By Charles Pittaway, MD of Sage Pay
Imagine a world where you never had to worry about having your bank card with you or remembering a long list of passwords and PIN codes.
The time you’d save not having to dig in your handbag or pockets for some cash or a card to pay for your coffee.
You will not have to imagine for much longer. Fast evolving biometric payment technologies could soon make it possible for you to pay for every transaction using nothing more than what you were born with. Just a quick scan of your fingerprint or iris, or even a selfie.
Our research shows that consumer appetite for new payments technology has never been stronger, so the time for biometrics may soon be at hand.
This year’s Sage Payments Landscape Report found that an overwhelming majority of consumers in the UK, US and South Africa (96% in South Africa) claim it’s important for businesses to offer customers a diverse range of payment methods. Most say they would be more likely to shop somewhere that offered them multiple ways to pay.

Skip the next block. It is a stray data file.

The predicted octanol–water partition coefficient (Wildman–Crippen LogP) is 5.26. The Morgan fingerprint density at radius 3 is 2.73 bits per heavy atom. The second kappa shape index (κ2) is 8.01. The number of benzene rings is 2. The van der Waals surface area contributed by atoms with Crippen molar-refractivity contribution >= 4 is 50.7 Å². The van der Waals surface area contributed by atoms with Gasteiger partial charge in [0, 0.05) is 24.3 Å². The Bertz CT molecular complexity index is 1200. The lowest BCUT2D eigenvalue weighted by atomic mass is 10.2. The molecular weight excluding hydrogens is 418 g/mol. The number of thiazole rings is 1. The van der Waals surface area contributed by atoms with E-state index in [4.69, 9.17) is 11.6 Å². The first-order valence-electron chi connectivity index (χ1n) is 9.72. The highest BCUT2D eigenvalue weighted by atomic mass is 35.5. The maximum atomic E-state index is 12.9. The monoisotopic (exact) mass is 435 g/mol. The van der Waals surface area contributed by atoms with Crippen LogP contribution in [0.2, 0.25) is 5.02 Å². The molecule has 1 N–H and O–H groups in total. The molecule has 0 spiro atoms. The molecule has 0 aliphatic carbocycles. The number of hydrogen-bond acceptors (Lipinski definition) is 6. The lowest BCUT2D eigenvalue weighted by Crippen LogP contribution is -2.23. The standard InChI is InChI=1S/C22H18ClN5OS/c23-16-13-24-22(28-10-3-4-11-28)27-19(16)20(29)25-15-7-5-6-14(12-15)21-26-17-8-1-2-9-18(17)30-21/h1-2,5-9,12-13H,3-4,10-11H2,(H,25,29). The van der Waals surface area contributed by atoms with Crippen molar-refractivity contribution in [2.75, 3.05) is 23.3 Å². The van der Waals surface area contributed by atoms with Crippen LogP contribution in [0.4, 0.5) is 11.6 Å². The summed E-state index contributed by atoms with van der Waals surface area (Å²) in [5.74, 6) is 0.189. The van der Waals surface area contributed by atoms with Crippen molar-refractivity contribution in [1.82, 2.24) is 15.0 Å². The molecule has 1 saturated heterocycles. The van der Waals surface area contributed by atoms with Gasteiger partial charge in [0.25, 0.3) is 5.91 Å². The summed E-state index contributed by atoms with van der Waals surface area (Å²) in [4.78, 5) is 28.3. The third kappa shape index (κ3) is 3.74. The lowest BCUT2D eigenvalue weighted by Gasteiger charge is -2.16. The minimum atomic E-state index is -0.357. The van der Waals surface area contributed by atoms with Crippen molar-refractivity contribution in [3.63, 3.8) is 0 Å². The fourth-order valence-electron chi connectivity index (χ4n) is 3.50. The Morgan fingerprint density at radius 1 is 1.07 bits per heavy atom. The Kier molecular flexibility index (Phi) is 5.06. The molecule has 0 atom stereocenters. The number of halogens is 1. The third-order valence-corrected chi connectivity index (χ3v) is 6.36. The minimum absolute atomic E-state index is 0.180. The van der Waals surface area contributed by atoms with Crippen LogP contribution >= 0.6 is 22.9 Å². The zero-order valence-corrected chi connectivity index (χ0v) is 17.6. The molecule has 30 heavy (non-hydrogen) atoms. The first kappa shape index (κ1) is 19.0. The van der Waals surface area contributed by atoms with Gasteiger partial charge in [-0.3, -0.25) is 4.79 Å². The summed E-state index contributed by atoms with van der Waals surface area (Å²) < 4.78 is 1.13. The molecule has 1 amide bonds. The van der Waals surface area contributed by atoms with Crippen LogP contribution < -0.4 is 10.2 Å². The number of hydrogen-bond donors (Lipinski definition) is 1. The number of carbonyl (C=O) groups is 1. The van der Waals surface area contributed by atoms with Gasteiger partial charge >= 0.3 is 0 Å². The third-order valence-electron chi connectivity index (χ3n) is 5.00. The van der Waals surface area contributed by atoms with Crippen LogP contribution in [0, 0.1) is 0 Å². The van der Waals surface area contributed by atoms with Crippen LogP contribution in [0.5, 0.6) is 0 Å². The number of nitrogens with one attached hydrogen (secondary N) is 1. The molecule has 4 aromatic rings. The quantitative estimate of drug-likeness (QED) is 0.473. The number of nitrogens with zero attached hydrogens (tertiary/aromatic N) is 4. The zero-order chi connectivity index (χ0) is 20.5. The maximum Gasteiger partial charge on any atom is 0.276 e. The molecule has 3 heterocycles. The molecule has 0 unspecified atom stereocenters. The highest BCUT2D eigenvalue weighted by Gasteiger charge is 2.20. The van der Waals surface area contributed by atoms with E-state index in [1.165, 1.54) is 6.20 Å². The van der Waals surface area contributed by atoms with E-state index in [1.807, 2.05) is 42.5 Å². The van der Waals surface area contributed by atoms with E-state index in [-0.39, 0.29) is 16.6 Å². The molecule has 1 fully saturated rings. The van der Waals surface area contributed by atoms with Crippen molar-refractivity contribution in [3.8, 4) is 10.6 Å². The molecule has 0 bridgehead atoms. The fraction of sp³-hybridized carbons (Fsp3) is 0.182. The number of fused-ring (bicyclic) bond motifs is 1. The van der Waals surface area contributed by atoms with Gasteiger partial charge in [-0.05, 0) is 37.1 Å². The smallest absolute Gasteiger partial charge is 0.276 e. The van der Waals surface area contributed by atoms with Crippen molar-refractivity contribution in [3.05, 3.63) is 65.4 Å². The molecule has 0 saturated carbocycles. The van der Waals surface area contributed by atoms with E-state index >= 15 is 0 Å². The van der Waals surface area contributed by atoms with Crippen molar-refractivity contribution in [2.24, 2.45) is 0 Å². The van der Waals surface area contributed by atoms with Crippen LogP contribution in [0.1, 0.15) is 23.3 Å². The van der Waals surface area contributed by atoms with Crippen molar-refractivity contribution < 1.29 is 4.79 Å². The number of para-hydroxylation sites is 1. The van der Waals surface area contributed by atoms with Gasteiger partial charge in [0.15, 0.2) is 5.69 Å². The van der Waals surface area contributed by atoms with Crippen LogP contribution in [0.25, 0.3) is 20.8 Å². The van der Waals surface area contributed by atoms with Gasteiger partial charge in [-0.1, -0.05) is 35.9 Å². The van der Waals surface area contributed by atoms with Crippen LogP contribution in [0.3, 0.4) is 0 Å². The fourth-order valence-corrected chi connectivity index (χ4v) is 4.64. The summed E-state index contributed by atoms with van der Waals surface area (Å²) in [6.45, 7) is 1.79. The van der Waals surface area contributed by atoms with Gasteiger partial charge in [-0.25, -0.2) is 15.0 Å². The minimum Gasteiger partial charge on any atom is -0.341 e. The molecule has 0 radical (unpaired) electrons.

Hungry for change
The proliferation of mobile payment technologies and their successful adoption by businesses and consumers has paved the way for biometrics. Ease of use is a major factor for user adoption, but what really makes the difference is security. The importance of security has increased over recent years following a number of high-profile attacks affecting consumers.
Biometric technology has the power to make payments quicker, easier and more secure than ever before. However, it may not be the solution some might hope. Resourceful criminals could lift finger prints from glass surfaces; they’ll no doubt come up with a number of hacks and exploits to circumvent biometric security.
It also takes time to change behaviours that have become ingrained. Many of us still use PIN numbers to unlock our phones rather than the fingerprint technology built into most smartphones. When it comes to security there is a lot to be said for familiarity and the reassurance it gives us.
We at Sage are giving business builders the power to control their businesses from the palm of their hand. They, in turn, are giving their customers new ways to pay from their smartphones and other convenient devices. Biometrics will be an important part of that landscape in the coming years.
However, I doubt that it will entirely replace existing technologies and behaviours. For now, I think biometric technology will act as a further security measure; support for existing payment protections that will get us all used to the idea. Then, who knows, we could be paying for our weekly groceries in the blink of an eye.